Continental Powertrain has unveiled the ring catalyst turbocharger at the 40th Vienna Motor Symposium. This highly integrated combination of turbocharger and catalyst offers additional benefits compared to separately installing the individual components. Ring catalyst turbocharger includes solutions for all powertrain configurations: software, hardware, control units, exhaust gas aftertreatment, use of synthetic fuels, and electrification.
The ring catalyst turbocharger is a further development of the RAAX® turbocharger and Continental’s ring catalyst technology. After passing through the turbine, the exhaust gas flows into a conical mixing pipe enabling an almost ideal pressure recovery. At the end of this pipe, the exhaust mass flow is redirected and passed through the ring-shaped 3-way catalyst which surrounds the mixing pipe.
In conventional turbochargers, the exhaust gases quickly expand as they leave the turbine, which causes fluid dynamic losses and impacts efficiency. This is solved by the ring catalyst turbocharger, where the conical mixing pipe permits controlled expansion, leading to reduced back pressure. In addition, the exhaust gas from the wastegate is fed through an annular gap around the mixing pipe, facilitating low-loss mixing with the exhaust gas flow leaving the turbine impeller. As a result, the exhaust gas temperature distribution is homogeneous when it reaches the catalyst. This has a positive impact on both the efficiency and the service life of the catalyst.
Rolf Brück, head of Catalysts and Filters at the Powertrain Components business unit, said if we combine the technology in hybrid vehicles with EMICAT® electrical heating technology, then we’re rolling together fuel saving and minimised emissions even during cold starts and after prolonged engine-off phases
The electric power for heating the catalyst can be provided by an efficient 48-volt hybrid solution. With the Super Clean Electrified Diesel research vehicle, Continental demonstrated on a dynamometer that the electrically heatable catalyst makes it possible to comply even with the demanding London Traffic Cycle. NOx output during this short cycle with many idle times (jams), low engine load and repeated moving off from standstill was below 27 mg/km. At the same time, CO2 output dropped by 4 g/km.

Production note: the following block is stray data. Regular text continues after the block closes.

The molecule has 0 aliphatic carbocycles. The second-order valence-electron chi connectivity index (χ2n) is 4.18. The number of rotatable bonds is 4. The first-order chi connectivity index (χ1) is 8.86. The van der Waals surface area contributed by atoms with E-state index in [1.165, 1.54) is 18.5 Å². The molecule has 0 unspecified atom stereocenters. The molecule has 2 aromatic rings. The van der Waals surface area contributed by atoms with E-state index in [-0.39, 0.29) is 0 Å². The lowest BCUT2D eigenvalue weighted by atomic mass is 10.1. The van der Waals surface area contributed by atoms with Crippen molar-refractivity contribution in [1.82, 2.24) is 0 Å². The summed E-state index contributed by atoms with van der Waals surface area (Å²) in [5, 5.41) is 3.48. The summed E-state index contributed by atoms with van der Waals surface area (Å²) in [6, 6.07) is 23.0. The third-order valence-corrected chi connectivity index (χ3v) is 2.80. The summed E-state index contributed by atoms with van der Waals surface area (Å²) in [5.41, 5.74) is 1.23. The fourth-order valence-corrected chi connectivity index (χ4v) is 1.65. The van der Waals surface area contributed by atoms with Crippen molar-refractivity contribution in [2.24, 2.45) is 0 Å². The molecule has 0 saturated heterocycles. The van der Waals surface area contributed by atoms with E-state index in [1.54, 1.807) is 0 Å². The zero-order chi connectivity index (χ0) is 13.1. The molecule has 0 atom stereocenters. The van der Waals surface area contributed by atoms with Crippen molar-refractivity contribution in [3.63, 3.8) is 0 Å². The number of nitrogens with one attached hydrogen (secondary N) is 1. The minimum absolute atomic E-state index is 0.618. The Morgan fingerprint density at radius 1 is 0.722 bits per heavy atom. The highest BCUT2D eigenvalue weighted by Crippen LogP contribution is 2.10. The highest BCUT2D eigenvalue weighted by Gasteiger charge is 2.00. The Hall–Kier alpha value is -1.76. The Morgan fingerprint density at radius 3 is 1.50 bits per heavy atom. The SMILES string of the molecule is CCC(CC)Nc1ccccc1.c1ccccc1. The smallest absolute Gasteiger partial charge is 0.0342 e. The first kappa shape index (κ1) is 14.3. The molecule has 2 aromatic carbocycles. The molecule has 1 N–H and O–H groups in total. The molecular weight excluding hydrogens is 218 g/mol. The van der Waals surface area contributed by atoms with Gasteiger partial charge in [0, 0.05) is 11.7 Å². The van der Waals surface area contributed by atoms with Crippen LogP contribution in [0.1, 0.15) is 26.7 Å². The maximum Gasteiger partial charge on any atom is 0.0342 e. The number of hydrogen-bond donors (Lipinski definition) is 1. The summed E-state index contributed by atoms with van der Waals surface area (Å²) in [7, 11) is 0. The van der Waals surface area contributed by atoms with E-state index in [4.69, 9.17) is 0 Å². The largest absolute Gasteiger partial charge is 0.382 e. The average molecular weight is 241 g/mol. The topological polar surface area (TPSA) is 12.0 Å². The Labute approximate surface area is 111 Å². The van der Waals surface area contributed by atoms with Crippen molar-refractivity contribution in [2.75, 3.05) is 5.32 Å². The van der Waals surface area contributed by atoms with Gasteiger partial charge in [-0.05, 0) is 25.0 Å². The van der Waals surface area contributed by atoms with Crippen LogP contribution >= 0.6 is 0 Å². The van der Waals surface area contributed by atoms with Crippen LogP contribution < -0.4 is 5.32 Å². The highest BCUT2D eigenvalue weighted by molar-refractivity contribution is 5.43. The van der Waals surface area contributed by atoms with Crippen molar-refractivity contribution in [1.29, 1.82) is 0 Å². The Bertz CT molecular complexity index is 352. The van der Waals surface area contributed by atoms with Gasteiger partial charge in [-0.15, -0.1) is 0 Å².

Also on show in Vienna is the electric motor newly developed by Continental to implement 48-volt high-power electrification. This electric motor delivers peak output of up to 30 kW, thus offering not only more torque to support the combustion engine electrically and enable quiet, purely electric inner-city journeys, but also a recuperation performance that is higher by a factor of almost 2 − and therefore more electricity for energy-saving and emission-reducing modes of operation. The entire unit comprising electric motor and integrated inverter is extremely compact and delivers an efficiency of well over 90%.
Stefan Rebhan, head of Powertrain Technology & Innovation, Continental, said We anticipate many 48-volt applications in the near future and are confident that this 48-volt high-power electrification will enable us to use more CO2-saving functions in hybrids that currently require far more elaborate and cost-intensive high-voltage hybridisation. In the long term we anticipate a powertrain mix of hybrid drives, all-electric drives and fuel-cell drives – and in all of these solutions there are great opportunities to help protect the climate, he added.